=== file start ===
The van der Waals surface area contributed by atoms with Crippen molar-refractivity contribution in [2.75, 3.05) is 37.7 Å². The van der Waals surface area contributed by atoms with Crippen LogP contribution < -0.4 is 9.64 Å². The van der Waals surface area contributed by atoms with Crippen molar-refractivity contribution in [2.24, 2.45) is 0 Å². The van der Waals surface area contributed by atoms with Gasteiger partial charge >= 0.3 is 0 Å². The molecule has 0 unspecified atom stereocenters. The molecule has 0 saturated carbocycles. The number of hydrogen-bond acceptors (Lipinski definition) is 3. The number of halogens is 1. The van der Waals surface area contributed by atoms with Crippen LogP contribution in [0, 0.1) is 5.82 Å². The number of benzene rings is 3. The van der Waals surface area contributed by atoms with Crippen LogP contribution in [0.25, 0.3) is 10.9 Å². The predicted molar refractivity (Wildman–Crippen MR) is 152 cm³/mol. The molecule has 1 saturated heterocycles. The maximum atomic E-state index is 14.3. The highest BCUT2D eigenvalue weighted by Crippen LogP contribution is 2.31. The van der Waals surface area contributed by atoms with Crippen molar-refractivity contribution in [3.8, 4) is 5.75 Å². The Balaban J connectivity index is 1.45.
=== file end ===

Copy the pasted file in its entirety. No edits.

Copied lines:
The van der Waals surface area contributed by atoms with Crippen molar-refractivity contribution in [2.75, 3.05) is 37.7 Å². The van der Waals surface area contributed by atoms with Crippen LogP contribution < -0.4 is 9.64 Å². The van der Waals surface area contributed by atoms with Crippen molar-refractivity contribution in [2.24, 2.45) is 0 Å². The van der Waals surface area contributed by atoms with Gasteiger partial charge >= 0.3 is 0 Å². The molecule has 0 unspecified atom stereocenters. The molecule has 0 saturated carbocycles. The number of hydrogen-bond acceptors (Lipinski definition) is 3. The number of halogens is 1. The van der Waals surface area contributed by atoms with Crippen LogP contribution in [0, 0.1) is 5.82 Å². The number of benzene rings is 3. The van der Waals surface area contributed by atoms with Crippen LogP contribution in [0.25, 0.3) is 10.9 Å². The predicted molar refractivity (Wildman–Crippen MR) is 152 cm³/mol. The molecule has 1 saturated heterocycles. The maximum atomic E-state index is 14.3. The highest BCUT2D eigenvalue weighted by Crippen LogP contribution is 2.31. The van der Waals surface area contributed by atoms with Crippen molar-refractivity contribution in [3.8, 4) is 5.75 Å². The Balaban J connectivity index is 1.45.